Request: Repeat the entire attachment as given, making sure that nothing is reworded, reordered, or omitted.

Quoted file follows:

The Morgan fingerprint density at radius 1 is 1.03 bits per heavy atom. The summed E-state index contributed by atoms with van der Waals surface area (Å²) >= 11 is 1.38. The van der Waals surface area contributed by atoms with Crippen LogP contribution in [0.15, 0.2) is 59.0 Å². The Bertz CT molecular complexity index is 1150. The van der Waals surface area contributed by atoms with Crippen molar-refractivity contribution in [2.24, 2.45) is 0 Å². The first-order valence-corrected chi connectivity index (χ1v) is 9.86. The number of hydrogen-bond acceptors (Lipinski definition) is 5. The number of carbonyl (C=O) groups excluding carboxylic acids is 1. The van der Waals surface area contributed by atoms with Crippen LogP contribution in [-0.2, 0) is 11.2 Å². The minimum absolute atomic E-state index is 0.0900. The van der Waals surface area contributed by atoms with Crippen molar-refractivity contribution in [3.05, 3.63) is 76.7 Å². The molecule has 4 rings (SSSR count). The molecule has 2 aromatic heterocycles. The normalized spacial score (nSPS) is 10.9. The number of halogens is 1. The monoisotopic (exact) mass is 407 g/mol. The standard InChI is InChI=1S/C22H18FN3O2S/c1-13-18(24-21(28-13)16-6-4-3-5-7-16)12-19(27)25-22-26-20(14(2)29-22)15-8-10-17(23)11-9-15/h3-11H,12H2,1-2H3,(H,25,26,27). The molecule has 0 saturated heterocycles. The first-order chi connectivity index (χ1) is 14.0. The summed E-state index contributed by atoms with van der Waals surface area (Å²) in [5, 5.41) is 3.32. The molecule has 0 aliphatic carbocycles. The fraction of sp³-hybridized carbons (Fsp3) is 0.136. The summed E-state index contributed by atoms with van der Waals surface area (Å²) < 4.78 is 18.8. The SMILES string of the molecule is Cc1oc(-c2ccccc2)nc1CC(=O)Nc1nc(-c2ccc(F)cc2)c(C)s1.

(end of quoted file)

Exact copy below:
The Morgan fingerprint density at radius 1 is 1.03 bits per heavy atom. The summed E-state index contributed by atoms with van der Waals surface area (Å²) >= 11 is 1.38. The van der Waals surface area contributed by atoms with Crippen LogP contribution in [0.15, 0.2) is 59.0 Å². The Bertz CT molecular complexity index is 1150. The van der Waals surface area contributed by atoms with Crippen molar-refractivity contribution in [2.24, 2.45) is 0 Å². The first-order valence-corrected chi connectivity index (χ1v) is 9.86. The number of hydrogen-bond acceptors (Lipinski definition) is 5. The number of carbonyl (C=O) groups excluding carboxylic acids is 1. The van der Waals surface area contributed by atoms with Crippen LogP contribution in [-0.2, 0) is 11.2 Å². The minimum absolute atomic E-state index is 0.0900. The van der Waals surface area contributed by atoms with Crippen molar-refractivity contribution in [3.05, 3.63) is 76.7 Å². The molecule has 4 rings (SSSR count). The molecule has 2 aromatic heterocycles. The normalized spacial score (nSPS) is 10.9. The number of halogens is 1. The monoisotopic (exact) mass is 407 g/mol. The standard InChI is InChI=1S/C22H18FN3O2S/c1-13-18(24-21(28-13)16-6-4-3-5-7-16)12-19(27)25-22-26-20(14(2)29-22)15-8-10-17(23)11-9-15/h3-11H,12H2,1-2H3,(H,25,26,27). The molecule has 0 saturated heterocycles. The first-order chi connectivity index (χ1) is 14.0. The summed E-state index contributed by atoms with van der Waals surface area (Å²) in [5, 5.41) is 3.32. The molecule has 0 aliphatic carbocycles. The fraction of sp³-hybridized carbons (Fsp3) is 0.136. The summed E-state index contributed by atoms with van der Waals surface area (Å²) < 4.78 is 18.8. The SMILES string of the molecule is Cc1oc(-c2ccccc2)nc1CC(=O)Nc1nc(-c2ccc(F)cc2)c(C)s1.